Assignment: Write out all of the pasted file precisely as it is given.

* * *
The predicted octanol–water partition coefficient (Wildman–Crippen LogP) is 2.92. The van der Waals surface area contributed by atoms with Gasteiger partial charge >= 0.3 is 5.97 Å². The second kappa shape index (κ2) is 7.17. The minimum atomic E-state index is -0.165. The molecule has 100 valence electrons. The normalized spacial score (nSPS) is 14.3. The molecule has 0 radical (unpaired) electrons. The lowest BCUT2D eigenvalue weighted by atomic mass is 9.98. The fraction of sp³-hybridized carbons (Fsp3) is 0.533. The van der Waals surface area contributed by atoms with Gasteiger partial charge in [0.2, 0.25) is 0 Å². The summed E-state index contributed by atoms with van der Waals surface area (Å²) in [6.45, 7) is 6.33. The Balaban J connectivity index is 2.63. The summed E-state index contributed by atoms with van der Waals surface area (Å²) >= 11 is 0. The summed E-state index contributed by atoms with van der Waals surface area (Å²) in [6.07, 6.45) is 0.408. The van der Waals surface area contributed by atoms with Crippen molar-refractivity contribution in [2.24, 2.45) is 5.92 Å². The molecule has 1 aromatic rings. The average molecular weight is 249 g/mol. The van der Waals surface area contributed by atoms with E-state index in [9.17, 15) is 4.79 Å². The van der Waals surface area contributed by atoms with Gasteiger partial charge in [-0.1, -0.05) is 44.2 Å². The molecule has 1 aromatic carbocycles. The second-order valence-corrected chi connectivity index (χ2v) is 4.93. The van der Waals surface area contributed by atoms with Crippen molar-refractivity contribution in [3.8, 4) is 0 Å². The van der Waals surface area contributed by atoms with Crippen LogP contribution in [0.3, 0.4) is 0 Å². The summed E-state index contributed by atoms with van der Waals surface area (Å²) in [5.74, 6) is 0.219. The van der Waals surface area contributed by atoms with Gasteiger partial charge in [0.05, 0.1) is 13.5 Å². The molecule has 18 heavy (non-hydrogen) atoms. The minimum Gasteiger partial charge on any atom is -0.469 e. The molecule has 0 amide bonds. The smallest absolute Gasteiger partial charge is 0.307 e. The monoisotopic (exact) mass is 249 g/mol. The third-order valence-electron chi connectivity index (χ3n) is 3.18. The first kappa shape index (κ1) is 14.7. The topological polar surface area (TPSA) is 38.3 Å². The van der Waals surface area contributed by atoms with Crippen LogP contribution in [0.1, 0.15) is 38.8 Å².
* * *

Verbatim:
The predicted octanol–water partition coefficient (Wildman–Crippen LogP) is 2.92. The van der Waals surface area contributed by atoms with Gasteiger partial charge >= 0.3 is 5.97 Å². The second kappa shape index (κ2) is 7.17. The minimum atomic E-state index is -0.165. The molecule has 100 valence electrons. The normalized spacial score (nSPS) is 14.3. The molecule has 0 radical (unpaired) electrons. The lowest BCUT2D eigenvalue weighted by atomic mass is 9.98. The fraction of sp³-hybridized carbons (Fsp3) is 0.533. The van der Waals surface area contributed by atoms with Gasteiger partial charge in [0.2, 0.25) is 0 Å². The summed E-state index contributed by atoms with van der Waals surface area (Å²) in [6.45, 7) is 6.33. The Balaban J connectivity index is 2.63. The summed E-state index contributed by atoms with van der Waals surface area (Å²) >= 11 is 0. The summed E-state index contributed by atoms with van der Waals surface area (Å²) in [6.07, 6.45) is 0.408. The van der Waals surface area contributed by atoms with Crippen molar-refractivity contribution in [2.24, 2.45) is 5.92 Å². The molecule has 1 aromatic rings. The average molecular weight is 249 g/mol. The van der Waals surface area contributed by atoms with E-state index in [9.17, 15) is 4.79 Å². The van der Waals surface area contributed by atoms with Gasteiger partial charge in [-0.1, -0.05) is 44.2 Å². The molecule has 1 aromatic carbocycles. The second-order valence-corrected chi connectivity index (χ2v) is 4.93. The van der Waals surface area contributed by atoms with Crippen molar-refractivity contribution in [3.8, 4) is 0 Å². The van der Waals surface area contributed by atoms with Crippen LogP contribution in [0.3, 0.4) is 0 Å². The summed E-state index contributed by atoms with van der Waals surface area (Å²) in [5.74, 6) is 0.219. The van der Waals surface area contributed by atoms with Gasteiger partial charge in [0.05, 0.1) is 13.5 Å². The molecule has 18 heavy (non-hydrogen) atoms. The minimum Gasteiger partial charge on any atom is -0.469 e. The molecule has 0 amide bonds. The smallest absolute Gasteiger partial charge is 0.307 e. The monoisotopic (exact) mass is 249 g/mol. The third-order valence-electron chi connectivity index (χ3n) is 3.18. The first kappa shape index (κ1) is 14.7. The topological polar surface area (TPSA) is 38.3 Å². The van der Waals surface area contributed by atoms with Crippen LogP contribution in [0.1, 0.15) is 38.8 Å².